The Commission’s Notice on remedies states that waivers “will very rarely be relevant for divestiture commitments” and since divestiture commitments are required to be implemented in a short time after the decision, it is “very unlikely” that sufficient changes in market circumstances will have occurred for the Commission to accept any modifications of the commitments.[1] In May 2020, the Commission waived commitments given to secure merger control approval in two cases.

Nidec/Whirlpool. On April 12, 2019, the Commission approved Nidec’s acquisition of Embraco from Whirlpool, which combined two leading manufacturers of refrigeration compressors, on condition that Nidec divest its entire household and light commercial refrigeration compressors business (and not reacquire the divested business for 10 years).[2]

One year later, on May 15, 2020, the Commission announced that it had approved a request by Nidec to reacquire part of the divested business, namely a fixed speed household compressor manufacturing line.[3] After receiving the waiver request from Nidec, and following a market investigation, the Commission concluded that the structure of the relevant markets had changed to the extent that Nidec’s ownership of the asset in question could no longer have anticompetitive effects. Nidec had announced the proposed reacquisition on April 1, 2020, in an attempt “to preserve as many jobs as possible at the site,” implying that, absent the reacquisition, manufacturing could have been discontinued.[4]

Takeda/Shire. On November 20, 2018, the Commission approved Takeda’s acquisition of Shire on condition that Takeda divest Shire’s pipeline drug for the biological treatment of inflammatory bowel disease (“IBS”). According to the Commission, without this divestment Takeda would have had an incentive to delay or discontinue the development of this pipeline drug, as it already had a competing drug.[5]

Before completing the divestment, Takeda asked the Commission to waive the commitment in light of a number of unexpected developments. The Commission carried out a market investigation and identified “several permanent, significant and unforeseeable developments” that had occurred during the divestiture process that impacted the competitive landscape and meant that the divestment was no longer necessary. Specifically: (i) promising new IBS drugs had emerged with potentially superior qualities to those of Takeda and Shire; (ii) studies of Shire’s pipeline drug had yielded negative results; and (iii) there were unforeseeable difficulties in recruiting patients for Shire’s clinical trials. The Commission concluded that the prospects of Shire’s pipeline drug were therefore “severely impaired,” and waived the commitments in their entirety.[6]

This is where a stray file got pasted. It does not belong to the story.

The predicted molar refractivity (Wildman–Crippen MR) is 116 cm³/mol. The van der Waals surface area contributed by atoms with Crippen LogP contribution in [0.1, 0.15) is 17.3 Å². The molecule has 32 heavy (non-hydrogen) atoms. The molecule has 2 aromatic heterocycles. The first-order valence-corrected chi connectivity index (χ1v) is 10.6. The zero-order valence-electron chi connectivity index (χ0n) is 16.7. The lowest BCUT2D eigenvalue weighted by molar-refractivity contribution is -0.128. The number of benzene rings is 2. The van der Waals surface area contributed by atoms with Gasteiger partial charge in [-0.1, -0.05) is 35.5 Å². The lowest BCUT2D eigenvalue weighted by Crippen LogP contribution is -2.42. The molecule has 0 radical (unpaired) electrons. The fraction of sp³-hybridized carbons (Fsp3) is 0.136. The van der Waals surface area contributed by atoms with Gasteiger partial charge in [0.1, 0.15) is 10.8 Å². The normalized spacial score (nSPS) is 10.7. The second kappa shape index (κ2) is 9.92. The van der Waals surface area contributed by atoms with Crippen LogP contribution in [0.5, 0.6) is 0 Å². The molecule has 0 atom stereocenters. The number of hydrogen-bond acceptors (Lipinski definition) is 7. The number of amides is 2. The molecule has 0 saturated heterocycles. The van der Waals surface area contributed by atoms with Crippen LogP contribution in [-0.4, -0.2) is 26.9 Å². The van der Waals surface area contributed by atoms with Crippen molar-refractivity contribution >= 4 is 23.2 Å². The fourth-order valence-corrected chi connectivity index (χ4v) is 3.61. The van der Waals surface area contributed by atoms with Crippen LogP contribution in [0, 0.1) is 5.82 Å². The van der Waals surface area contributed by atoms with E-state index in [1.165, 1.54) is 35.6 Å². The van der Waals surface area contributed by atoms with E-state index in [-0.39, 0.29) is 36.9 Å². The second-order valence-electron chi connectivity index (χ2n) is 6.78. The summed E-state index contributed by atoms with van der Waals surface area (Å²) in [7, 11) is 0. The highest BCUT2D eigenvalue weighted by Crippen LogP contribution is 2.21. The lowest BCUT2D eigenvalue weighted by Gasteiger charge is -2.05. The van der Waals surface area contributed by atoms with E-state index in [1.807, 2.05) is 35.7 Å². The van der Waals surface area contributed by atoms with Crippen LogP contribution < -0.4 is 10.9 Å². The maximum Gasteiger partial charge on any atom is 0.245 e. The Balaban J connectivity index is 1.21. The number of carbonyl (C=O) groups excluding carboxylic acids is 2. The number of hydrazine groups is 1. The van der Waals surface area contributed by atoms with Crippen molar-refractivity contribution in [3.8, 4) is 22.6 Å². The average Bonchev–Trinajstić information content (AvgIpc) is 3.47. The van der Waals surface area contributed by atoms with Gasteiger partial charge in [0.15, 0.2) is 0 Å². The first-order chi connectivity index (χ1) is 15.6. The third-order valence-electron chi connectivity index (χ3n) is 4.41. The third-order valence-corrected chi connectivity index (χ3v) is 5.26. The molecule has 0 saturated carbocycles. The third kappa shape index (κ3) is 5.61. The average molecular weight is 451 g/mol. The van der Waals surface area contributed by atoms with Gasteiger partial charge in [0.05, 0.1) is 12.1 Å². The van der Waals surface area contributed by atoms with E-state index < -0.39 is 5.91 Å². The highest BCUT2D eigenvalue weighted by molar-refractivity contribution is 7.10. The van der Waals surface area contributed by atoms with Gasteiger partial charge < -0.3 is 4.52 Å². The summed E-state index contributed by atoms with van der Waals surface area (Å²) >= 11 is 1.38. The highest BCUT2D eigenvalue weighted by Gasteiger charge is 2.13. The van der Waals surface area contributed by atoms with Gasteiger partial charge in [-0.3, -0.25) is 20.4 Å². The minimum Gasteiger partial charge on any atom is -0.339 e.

The Commission’s decisions in Nidec and Takeda may signal an increasing willingness to review divestiture commitments, including when a waiver is requested a short time after conditional clearance was granted. This approach seems in line with the Lufthansa judgment of May 16, 2018, in which the General Court clarified that the Commission—if in receipt of a waiver request— must carefully examine all relevant information and waive any remedies that are manifestly no longer necessary.[7] It remains to be seen if the economic impact of the Covid-19 pandemic leads to an increase in waiver applications.

[1]      See Commission Notice on remedies acceptable under Council Regulation (EEC) No. 139/2004, and under Commission Regulation (EC) No. 802/2004, para. 73.

[2]      Nidec/Whirlpool (Embraco Business) (COMP/M.8947), Commission Decision of April 12, 2019 (not yet published). The non-confidential version of the commitments is available at:

[3]      See Commission’s Press Release, ‘Mergers: Commission partially waives commitments made by Nidec to obtain clearance of its acquisition of Embraco,’ May 15, 2020, available at:

[4]      Nidec to acquire the Delta production line from Secop Austria, April 1, 2020, available at: See also Restructuring of Secop Austria GmbH, October 22, 2019, available at:

[5]      Takeda/Shire (COMP/M.8955), Commission Decision of November 20, 2018, para. 94.

[6]      See Commission’s Press Release, ‘Mergers: Commission waives the commitments made by Takeda to obtain clearance of its acquisition of Shire,’ May 28, 2020, available at:

[7]      Deutsche Lufthansa AG v. Commission (Case T-712/16) EU:T:2018:269 (“Lufthansa”). The previous waiver following Lufthansa was granted in 2019 and concerned remedies offered in the case Evraz/Highveld (COMP/M.4494), Commission decision of February 20, 2007.